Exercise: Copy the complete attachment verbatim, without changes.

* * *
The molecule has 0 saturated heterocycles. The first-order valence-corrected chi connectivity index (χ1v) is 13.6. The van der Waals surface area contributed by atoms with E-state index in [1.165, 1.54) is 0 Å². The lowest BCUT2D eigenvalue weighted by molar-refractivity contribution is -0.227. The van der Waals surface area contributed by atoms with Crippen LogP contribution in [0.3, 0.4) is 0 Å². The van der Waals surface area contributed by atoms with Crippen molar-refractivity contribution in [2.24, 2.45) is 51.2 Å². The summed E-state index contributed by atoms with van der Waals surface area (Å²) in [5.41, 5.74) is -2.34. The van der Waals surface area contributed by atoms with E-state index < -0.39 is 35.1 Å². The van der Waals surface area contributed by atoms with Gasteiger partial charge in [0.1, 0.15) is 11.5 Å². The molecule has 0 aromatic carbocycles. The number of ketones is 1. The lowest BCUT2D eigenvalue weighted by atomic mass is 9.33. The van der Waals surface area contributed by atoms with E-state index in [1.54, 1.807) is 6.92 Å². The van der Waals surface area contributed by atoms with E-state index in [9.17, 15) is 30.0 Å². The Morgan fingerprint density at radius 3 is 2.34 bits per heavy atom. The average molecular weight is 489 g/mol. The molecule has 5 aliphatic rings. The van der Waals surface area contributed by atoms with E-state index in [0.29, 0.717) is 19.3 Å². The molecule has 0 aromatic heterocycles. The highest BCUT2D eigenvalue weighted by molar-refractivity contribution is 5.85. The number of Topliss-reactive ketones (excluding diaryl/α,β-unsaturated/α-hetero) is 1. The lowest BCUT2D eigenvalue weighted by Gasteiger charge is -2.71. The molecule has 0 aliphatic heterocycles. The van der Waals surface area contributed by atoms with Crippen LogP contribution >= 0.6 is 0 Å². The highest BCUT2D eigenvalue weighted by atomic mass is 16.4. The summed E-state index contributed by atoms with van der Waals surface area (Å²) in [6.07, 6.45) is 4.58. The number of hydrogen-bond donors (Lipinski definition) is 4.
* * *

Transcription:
The molecule has 0 saturated heterocycles. The first-order valence-corrected chi connectivity index (χ1v) is 13.6. The van der Waals surface area contributed by atoms with E-state index in [1.165, 1.54) is 0 Å². The lowest BCUT2D eigenvalue weighted by molar-refractivity contribution is -0.227. The van der Waals surface area contributed by atoms with Crippen LogP contribution in [0.3, 0.4) is 0 Å². The van der Waals surface area contributed by atoms with Crippen molar-refractivity contribution in [2.24, 2.45) is 51.2 Å². The summed E-state index contributed by atoms with van der Waals surface area (Å²) in [5.41, 5.74) is -2.34. The van der Waals surface area contributed by atoms with E-state index < -0.39 is 35.1 Å². The van der Waals surface area contributed by atoms with Gasteiger partial charge in [0.1, 0.15) is 11.5 Å². The molecule has 0 aromatic carbocycles. The number of ketones is 1. The lowest BCUT2D eigenvalue weighted by atomic mass is 9.33. The van der Waals surface area contributed by atoms with E-state index in [1.54, 1.807) is 6.92 Å². The van der Waals surface area contributed by atoms with E-state index in [9.17, 15) is 30.0 Å². The Morgan fingerprint density at radius 3 is 2.34 bits per heavy atom. The average molecular weight is 489 g/mol. The molecule has 5 aliphatic rings. The van der Waals surface area contributed by atoms with E-state index in [0.29, 0.717) is 19.3 Å². The molecule has 0 aromatic heterocycles. The highest BCUT2D eigenvalue weighted by molar-refractivity contribution is 5.85. The number of Topliss-reactive ketones (excluding diaryl/α,β-unsaturated/α-hetero) is 1. The lowest BCUT2D eigenvalue weighted by Gasteiger charge is -2.71. The molecule has 0 aliphatic heterocycles. The van der Waals surface area contributed by atoms with Crippen LogP contribution >= 0.6 is 0 Å². The highest BCUT2D eigenvalue weighted by atomic mass is 16.4. The summed E-state index contributed by atoms with van der Waals surface area (Å²) in [6.07, 6.45) is 4.58. The number of hydrogen-bond donors (Lipinski definition) is 4.